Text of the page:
A semicolon provides a pause in a sentence that is longer than a comma but shorter than a full stop.
There are a number of ways in which one can use a semicolon to good effect; they are very versatile little punctuation marks.
A semicolon can be used to extend a sentence using two closely related ideas without using a conjunction. Therefore, a semicolon works differently than a colon does: they are not interchangeable. Examples:
- A semicolon is a much misunderstood piece of punctuation; while many people avoided them, those who use them achieve greater eloquence and refinement in their writing.
- You may have as many donuts as you like; however, the lemon meringue pie is all gone.
A semicolon can also be used to create a complex list in which each entry is accompanied by additional information before the list continues. Examples:
- When editing, I have to remember many things: my punctuation, because that tells people how to read my work; my spelling, because words are often confusing; my paragraphs, because they enable me to organise my ideas; and my word choices, because some words are really similar!
- The guests came from Melbourne, Australia; Paris, France; Montreal, Canada; and various other places.
A friend asked me recently how to write a book review that goes beyond whether or not they liked and enjoyed the book.
Having posted some time ago about things to avoid when writing a book review, I thought it high time I wrote something more positive and helpful in the interests of helping people review books more confidently.
A good book review doesn’t have to be long or academic.
Using everyday language is absolutely fine. You don’t have to write like a professional reviewer or an English teacher to write a meaningful or helpful review.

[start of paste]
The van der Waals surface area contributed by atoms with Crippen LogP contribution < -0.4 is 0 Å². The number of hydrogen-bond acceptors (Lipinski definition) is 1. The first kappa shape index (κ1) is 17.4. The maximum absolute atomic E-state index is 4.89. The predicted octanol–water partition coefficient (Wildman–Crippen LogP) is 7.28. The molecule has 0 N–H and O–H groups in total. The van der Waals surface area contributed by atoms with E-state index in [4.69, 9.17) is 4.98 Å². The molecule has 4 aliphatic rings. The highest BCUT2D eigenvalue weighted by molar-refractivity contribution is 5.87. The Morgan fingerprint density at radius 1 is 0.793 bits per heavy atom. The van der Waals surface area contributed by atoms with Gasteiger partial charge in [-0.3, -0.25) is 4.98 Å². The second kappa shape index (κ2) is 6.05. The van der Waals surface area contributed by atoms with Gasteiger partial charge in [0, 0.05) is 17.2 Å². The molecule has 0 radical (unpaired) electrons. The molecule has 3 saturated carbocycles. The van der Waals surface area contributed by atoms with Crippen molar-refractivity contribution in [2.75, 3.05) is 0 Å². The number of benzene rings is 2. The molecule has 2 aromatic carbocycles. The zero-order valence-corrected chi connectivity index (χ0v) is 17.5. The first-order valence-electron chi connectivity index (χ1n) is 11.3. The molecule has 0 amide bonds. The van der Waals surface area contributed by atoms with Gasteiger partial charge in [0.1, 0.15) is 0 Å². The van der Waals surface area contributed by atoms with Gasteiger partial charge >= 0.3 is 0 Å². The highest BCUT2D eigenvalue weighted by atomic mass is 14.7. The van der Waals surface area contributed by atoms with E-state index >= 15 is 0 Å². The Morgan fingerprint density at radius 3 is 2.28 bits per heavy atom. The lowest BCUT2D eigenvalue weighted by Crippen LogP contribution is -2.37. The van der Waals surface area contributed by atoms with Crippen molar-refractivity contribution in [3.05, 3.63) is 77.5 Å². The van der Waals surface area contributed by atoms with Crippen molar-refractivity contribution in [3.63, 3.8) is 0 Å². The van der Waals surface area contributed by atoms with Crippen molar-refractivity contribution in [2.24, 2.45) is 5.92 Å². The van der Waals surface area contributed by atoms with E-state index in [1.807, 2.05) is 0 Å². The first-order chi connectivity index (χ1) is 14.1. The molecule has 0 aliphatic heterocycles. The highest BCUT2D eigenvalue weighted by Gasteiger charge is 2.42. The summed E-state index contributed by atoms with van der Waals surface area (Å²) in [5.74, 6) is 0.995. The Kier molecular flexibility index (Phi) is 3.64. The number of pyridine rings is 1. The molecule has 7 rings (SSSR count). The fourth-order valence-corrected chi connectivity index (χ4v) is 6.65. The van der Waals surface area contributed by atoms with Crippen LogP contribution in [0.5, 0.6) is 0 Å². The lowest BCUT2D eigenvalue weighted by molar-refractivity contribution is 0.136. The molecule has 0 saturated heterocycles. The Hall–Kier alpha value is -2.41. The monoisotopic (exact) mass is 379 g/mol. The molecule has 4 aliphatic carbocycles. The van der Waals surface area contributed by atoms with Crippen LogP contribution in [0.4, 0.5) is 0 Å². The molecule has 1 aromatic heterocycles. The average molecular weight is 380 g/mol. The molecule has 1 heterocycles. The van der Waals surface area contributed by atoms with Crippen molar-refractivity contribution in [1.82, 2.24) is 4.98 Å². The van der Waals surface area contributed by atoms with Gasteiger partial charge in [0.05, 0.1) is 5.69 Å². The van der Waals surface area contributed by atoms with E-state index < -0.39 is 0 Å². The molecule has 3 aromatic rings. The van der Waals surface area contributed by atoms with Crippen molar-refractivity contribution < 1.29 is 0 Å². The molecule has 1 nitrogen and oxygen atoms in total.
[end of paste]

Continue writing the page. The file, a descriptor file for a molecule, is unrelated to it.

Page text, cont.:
Some websites where readers post book reviews require a minimum length, which gives you room to say whether you enjoyed the book and why. One or two sentences will do the trick. There is no obligation to write any more than that if you don’t wan to.
If you do want to write more, try these ideas:
- Why did you like or dislike the story?
Remember that others may like what you disliked, and vice versa, so always try to be kind. Feel free to say a book wasn’t to your taste – and try to identify why – but avoid comments like “this sucked” or “I hated it”. They are not helpful.
Similarly, “Best. Book. Ever!” is of limited use if you don’t say why.
- What important ideas did the story make you think about?
Themes such as love, anger, justice, revenge, pain, fear, overcoming… anything that is relevant to you or to a lot of people are helpful points for comment.
- Were the characters likeable? Where they relatable? Why or why not? Was there something we could learn from them?
- Did the writer’s style impress you in any particular way? Were there images or word pictures that you liked? Did it make you laugh, or imagine vividly, or feel genuine emotions of one sort or another?
- Was it easy to read and understand, or did you have to really work at it?
- What other kinds of people might appreciate the book? Think about interests, age group, and genres or categories here.
Remember that every book is unique, so some things will be more
Writing about ideas like these will help you to write a review that is interesting in itself, and will encourage the right readers to choose that particular book. In that way, you’ll help both the author and prospective readers at the same time.
This will also help you to avoid retelling or summarising the story and giving spoilers that might put prospective readers off or make them feel as if they no longer need to read the story to find out what happens.